In the end, the biggest thing is that you can enjoy life when you are physically able to rather than waiting till traditional retirement age and maybe have 5-7 good years left to travel etc. Plus the future is never guaranteed, who knows if you won’t keel over 1 week after you retire at 65? If you can retire early and enjoy as many years as you can, I say go for it.
My response is “get busy living or get busy dying”. If working feels like dying a little every day and there are other things you want to do, and you can afford to retire early, then do it! I agree with the people who said they want to do a lot of active things in retirement. My parents retired at 62 and by 75 were really slowing down quite a bit. That’s not much time to enjoy all the money they saved. My second motto is I have a bucket list and a f—-it list, the latter list was too long and the former too short. Now they are reversed. Retired at 58 (a week ago).
Early retirement all the way!!! I think the 8 Cups argument is a case for early retirement as well – all these things can be achieved, but with the financial freedom to do all those things on your own terms. I like that Dash2Retire website – many funny but true stories! They are a great writer and very creative…bring us more Dash2Retire!
Thank you Harold! You made my day!
How about the middle path- a long career of very part time work? As a nurse, I work summers, as well as 3 weeks in the fall and 2 weeks in the spring. That lets me pay the bills and spend over 8 months a year playing and living like a retiree.
Working so little makes my job feel novel and exciting, but doing it full time would be such a drag. I’m nearly through my 9 weeks of summer work and I’m ready to get back to total freedom. I don’t think I’ll ever be able to buckle down and churn out 7-10 years of the full time work that early retirement would require.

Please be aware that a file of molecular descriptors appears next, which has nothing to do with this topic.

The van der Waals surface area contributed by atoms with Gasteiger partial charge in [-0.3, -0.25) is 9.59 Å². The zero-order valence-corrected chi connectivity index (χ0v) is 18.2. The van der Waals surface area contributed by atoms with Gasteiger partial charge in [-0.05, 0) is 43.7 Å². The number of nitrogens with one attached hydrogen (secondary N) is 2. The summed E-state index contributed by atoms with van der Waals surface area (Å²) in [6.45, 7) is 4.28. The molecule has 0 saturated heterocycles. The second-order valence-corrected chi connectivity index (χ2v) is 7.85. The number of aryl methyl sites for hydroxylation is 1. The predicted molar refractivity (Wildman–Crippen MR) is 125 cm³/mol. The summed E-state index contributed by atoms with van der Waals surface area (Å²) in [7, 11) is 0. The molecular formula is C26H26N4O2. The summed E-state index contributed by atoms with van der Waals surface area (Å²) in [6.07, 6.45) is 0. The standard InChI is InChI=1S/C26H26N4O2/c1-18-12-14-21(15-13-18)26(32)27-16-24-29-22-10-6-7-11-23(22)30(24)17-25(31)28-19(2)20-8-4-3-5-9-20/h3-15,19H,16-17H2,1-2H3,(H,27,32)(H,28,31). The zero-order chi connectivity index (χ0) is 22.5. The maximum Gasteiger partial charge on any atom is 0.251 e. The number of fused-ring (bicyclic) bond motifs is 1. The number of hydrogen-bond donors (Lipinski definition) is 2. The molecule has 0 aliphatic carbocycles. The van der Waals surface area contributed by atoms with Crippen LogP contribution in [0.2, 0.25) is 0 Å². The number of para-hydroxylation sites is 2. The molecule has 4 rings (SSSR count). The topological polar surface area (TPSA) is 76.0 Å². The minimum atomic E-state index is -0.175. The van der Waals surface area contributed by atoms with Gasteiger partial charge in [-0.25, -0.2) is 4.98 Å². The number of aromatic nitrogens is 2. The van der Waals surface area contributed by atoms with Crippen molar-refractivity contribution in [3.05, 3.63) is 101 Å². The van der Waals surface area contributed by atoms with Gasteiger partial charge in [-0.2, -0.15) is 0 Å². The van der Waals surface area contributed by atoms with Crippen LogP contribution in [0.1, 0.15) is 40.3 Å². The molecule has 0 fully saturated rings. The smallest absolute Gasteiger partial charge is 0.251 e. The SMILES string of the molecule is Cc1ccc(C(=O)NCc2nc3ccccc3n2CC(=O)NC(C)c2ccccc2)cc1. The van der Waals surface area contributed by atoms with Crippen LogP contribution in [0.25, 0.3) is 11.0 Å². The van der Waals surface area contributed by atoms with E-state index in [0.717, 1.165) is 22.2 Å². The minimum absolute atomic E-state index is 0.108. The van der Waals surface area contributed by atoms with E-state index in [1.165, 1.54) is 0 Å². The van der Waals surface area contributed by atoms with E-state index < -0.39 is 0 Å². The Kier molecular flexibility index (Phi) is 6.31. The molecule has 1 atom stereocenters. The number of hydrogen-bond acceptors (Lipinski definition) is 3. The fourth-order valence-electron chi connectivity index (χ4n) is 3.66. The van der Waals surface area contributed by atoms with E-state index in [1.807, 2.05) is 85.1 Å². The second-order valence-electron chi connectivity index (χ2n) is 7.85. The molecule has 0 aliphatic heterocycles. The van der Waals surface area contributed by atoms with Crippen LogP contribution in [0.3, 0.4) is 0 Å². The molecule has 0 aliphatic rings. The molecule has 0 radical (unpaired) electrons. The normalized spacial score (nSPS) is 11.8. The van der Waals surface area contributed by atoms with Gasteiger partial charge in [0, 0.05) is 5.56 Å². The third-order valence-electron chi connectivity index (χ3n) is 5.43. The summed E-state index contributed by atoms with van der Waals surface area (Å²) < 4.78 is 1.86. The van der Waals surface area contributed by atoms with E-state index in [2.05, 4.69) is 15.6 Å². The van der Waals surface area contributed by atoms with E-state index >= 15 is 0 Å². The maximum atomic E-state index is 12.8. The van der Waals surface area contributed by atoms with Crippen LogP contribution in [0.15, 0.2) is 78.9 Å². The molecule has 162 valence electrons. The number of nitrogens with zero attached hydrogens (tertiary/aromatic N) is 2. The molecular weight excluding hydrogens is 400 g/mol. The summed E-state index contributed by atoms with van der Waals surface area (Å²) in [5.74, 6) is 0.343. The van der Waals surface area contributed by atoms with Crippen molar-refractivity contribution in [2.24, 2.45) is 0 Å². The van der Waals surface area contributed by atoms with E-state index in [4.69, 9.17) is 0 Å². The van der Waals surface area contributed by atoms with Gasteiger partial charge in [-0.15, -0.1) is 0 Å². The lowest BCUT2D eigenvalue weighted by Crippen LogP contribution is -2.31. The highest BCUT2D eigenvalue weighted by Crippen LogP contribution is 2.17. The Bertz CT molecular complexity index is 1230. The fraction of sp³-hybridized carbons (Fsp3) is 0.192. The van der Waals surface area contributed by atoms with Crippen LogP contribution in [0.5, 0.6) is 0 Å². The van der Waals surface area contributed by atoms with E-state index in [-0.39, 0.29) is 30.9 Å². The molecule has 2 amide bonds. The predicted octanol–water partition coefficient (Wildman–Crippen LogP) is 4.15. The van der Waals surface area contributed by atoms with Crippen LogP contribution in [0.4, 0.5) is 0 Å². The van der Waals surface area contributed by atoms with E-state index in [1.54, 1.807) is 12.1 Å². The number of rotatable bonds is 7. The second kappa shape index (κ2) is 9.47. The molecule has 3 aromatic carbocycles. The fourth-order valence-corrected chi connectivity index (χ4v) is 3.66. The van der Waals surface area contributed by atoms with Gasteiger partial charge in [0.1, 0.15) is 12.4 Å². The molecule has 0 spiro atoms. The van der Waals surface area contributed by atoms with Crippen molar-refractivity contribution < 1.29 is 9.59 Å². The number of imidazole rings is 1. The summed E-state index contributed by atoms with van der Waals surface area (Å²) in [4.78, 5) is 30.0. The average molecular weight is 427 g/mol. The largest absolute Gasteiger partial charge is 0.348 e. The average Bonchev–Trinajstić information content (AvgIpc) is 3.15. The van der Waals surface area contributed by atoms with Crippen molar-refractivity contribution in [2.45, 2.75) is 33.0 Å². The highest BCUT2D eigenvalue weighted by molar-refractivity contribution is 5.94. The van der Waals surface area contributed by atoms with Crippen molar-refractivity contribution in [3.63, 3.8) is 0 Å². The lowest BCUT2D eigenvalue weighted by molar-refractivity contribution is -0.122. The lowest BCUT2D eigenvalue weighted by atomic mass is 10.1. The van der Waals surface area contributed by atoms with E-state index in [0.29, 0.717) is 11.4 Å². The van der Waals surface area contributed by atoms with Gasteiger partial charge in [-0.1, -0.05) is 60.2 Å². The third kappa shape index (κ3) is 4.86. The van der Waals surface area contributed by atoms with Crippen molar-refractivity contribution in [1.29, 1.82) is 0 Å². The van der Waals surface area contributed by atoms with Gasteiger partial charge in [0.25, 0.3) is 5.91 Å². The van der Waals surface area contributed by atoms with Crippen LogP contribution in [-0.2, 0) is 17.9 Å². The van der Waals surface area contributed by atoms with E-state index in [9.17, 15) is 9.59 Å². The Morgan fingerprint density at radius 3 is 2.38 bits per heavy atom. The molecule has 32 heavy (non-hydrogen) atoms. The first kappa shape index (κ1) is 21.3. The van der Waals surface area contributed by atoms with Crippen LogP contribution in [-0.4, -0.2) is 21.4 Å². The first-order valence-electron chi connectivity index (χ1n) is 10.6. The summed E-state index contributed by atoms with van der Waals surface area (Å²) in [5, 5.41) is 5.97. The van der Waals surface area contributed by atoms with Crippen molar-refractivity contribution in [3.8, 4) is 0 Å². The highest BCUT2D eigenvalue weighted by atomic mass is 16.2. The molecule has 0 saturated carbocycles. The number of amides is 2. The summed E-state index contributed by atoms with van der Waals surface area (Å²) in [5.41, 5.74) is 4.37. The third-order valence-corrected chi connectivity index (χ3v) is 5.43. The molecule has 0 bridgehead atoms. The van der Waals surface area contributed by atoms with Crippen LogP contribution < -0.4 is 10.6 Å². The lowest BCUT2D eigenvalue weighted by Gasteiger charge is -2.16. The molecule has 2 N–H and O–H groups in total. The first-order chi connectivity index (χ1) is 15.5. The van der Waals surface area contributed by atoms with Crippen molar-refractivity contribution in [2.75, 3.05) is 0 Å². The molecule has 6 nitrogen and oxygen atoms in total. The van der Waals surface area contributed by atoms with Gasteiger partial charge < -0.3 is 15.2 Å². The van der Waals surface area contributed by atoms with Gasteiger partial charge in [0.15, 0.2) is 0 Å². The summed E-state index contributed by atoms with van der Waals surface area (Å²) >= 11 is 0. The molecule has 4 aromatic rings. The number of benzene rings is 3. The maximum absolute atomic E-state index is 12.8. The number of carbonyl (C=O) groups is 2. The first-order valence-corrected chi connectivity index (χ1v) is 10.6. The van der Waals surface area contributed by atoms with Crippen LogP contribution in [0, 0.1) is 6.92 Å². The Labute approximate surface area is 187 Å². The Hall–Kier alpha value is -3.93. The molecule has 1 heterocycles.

Frugality, geographic arbitrage, a decent wage in a high demand profession, and a sizeable emergency fund make my lifestyle easily attainable. For the life of me, I can’t figure out why more people don’t do this?
I think there’s a dichotomy in the early retirement section. Let’s say you take up a second act in your retirement – like running for office or starting a business. That completely negates the part about getting rid of stress, deadlines, clothing bills, commutes. But the reason you include stuff like work on your passion as a retirement goal, is because a lot of people are afraid of losing meaning in their lives when they retire. But you can’t have all the good stuff and none of the bad. Either you throw yourself into something else – and all the stress and obstacles it incurs – or you lay on the beach and have other stresses.
While everything you said about retiring early is true (I mean the cons) I think most of us would still choose to retire as early as possible. Today there are so many more things to do and experience than 30-40 years ago. The possibilities are limitless – all we need is TIME and a bit of money (in some cases).
I’ve started my retirement process by saving money and also investing in stock and cryptocurrecies. Hopefully, in 10 years I will get there and be able to do anything I want to and not be dependent on anyone else or a job.